Chlorthalidone should be used with caution in severe renal disease. In patients with renal disease, chlorthalidone or related drugs may precipitate azotemia. Cumulative effects of the drug may develop in patients with impaired renal function.
Chlorthalidone should be used with caution in patients with impaired hepatic function or progressive liver disease, because minor alterations of fluid and electrolyte balance may precipitate hepatic coma.
Sensitivity reactions may occur in patients with a history of allergy or bronchial asthma.
The possibility of exacerbation or activation of systemic lupus erythematosus has been reported with thiazide diuretics which are structurally related to chlorthalidone. However, systemic lupus erythematosus has not been reported following chlorthalidone administration.
Hypokalemia may develop with chlorthalidone as with any other potent diuretic, especially with brisk diuresis, when severe cirrhosis is present, or during concomitant use of corticosteroids or ACTH.
Interference with adequate oral electrolyte intake will also contribute to hypokalemia. Digitalis therapy may exaggerate metabolic effects of hypokalemia especially with reference to myocardial activity.
Any chloride deficit is generally mild and usually does not require specific treatment except under extraordinary circumstances (as in liver disease or renal disease). Dilutional hyponatremia may occur in edematous patients in hot weather; appropriate therapy is water restriction, rather than administration of salt except in rare instances when the hyponatremia is life threatening. In actual salt depletion, appropriate replacement is the therapy of choice.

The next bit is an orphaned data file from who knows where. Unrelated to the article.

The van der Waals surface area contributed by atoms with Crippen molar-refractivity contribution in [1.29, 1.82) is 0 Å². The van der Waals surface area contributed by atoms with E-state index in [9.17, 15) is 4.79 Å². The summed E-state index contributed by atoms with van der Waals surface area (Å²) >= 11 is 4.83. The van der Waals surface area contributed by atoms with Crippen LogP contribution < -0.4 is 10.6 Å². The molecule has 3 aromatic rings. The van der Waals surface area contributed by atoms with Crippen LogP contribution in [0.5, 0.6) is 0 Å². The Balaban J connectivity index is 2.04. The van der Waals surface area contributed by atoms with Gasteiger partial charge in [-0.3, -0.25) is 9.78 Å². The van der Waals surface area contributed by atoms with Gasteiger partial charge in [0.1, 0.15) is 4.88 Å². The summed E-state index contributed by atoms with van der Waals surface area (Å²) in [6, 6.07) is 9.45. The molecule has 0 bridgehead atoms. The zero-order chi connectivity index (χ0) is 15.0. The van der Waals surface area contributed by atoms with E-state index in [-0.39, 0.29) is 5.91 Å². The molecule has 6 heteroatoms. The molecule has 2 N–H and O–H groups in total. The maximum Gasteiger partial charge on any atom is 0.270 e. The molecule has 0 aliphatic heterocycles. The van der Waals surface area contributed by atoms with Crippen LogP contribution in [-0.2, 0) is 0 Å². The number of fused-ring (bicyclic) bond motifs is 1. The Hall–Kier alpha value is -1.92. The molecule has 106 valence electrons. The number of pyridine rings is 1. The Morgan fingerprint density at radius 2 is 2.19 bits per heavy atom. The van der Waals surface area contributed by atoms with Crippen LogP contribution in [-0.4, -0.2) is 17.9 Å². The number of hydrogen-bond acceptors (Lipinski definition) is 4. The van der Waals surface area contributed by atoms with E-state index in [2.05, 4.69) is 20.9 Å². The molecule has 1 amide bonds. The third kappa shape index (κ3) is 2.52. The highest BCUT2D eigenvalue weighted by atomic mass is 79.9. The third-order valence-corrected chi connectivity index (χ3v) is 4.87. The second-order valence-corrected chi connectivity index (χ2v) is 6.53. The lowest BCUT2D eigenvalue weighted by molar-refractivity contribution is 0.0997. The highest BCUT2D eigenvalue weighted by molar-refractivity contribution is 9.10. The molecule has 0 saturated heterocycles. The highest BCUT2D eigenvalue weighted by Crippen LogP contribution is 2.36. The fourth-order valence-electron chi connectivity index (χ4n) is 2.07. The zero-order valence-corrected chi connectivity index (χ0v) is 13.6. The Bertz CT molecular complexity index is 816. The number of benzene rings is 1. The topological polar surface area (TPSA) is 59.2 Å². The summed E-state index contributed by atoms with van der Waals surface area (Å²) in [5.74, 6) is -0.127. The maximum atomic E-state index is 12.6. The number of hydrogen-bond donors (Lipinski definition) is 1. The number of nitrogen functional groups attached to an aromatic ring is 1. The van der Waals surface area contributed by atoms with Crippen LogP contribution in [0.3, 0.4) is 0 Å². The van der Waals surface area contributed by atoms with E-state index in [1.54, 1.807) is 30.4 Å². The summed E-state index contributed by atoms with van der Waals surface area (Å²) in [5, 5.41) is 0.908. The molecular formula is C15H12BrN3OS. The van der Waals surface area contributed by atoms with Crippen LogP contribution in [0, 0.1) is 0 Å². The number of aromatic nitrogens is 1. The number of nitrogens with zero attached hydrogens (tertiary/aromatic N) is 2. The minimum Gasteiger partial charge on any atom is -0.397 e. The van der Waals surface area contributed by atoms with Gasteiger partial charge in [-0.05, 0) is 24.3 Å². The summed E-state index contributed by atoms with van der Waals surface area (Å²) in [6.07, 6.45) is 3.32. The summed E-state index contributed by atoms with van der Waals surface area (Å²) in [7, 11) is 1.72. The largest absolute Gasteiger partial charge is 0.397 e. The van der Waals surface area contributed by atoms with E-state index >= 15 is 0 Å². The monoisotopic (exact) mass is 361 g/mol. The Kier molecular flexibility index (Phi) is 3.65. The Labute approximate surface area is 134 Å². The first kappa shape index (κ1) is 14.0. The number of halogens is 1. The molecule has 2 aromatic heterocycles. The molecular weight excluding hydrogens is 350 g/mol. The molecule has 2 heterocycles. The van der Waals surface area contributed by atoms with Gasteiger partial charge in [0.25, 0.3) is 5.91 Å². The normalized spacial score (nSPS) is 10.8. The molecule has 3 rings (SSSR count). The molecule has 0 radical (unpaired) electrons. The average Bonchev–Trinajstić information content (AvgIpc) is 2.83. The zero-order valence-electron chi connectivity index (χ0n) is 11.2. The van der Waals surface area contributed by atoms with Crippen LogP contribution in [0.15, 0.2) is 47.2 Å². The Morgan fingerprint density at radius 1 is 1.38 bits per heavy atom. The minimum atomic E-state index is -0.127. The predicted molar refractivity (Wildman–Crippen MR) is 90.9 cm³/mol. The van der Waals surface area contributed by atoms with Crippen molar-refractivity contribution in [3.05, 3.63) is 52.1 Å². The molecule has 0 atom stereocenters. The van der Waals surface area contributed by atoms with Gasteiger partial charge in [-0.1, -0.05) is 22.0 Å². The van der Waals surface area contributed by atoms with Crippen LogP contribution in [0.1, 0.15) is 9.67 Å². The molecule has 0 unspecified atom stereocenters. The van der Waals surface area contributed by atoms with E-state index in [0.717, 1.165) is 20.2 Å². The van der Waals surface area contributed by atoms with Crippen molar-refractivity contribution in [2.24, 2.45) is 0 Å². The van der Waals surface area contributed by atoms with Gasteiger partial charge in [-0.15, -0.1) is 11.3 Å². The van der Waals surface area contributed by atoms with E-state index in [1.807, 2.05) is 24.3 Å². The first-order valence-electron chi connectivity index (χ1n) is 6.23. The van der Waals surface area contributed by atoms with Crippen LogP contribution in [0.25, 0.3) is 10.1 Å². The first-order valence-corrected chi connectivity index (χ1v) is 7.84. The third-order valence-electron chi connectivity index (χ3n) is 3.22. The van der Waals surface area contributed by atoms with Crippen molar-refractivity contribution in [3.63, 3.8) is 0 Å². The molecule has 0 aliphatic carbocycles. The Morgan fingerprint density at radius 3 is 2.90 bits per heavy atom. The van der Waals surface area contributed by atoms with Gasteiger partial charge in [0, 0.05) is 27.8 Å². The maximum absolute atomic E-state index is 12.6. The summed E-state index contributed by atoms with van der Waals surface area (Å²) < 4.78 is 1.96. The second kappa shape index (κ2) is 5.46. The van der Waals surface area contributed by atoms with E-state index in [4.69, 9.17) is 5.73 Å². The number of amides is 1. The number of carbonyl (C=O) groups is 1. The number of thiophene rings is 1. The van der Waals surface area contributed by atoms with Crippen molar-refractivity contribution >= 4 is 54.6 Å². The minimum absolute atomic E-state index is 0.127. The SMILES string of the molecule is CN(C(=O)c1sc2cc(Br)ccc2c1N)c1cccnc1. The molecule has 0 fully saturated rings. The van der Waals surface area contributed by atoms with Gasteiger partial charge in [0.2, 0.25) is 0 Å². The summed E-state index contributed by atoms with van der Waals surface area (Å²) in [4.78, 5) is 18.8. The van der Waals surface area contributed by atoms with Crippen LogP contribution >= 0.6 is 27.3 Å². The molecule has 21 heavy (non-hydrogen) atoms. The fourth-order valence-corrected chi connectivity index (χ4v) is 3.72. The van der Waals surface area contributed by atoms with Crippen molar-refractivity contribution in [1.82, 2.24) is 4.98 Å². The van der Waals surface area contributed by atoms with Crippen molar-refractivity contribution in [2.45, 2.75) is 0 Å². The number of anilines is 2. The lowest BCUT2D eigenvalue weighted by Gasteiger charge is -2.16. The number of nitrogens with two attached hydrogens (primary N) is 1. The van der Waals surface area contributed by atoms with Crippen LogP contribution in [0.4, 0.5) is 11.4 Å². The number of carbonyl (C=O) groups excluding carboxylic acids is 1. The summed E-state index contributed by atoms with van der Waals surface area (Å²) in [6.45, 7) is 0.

Hyperuricemia may occur or frank gout may be precipitated in certain patients receiving chlorthalidone.
Thiazide-like diuretics have been shown to increase the urinary excretion of magnesium; this may result in hypomagnesemia.
The antihypertensive effects of the drug may be enhanced in the postsympathectomy patient.
If progressive renal impairment becomes evident, as indicated by a rising nonprotein nitrogen or blood urea nitrogen, a careful reappraisal of therapy is necessary with consideration given to withholding or discontinuing diuretic therapy.
Calcium excretion is decreased by thiazide-like drugs. Pathological changes in the parathyroid gland with hypercalcemia and hypophosphatemia have been observed in a few patients on thiazide therapy. The common complications of hyperparathyroidism such as renal lithiasis, bone resorption and peptic ulceration have not been seen.
Information For Patients
Patients should inform their doctor if they have: 1) had an allergic reaction to chlorthalidone or other diuretics or have asthma; 2) kidney disease; 3) liver disease; 4) gout; 5) systemic lupus erythematosus; or 6) been taking other drugs such as cortisone, digitalis, lithium carbonate, or drugs for diabetes.
Patients should be cautioned to contact their physician if they experience any of the following symptoms of potassium loss: excess thirst, tiredness, drowsiness, restlessness, muscle pains or cramps, nausea, vomiting or increased heart rate or pulse.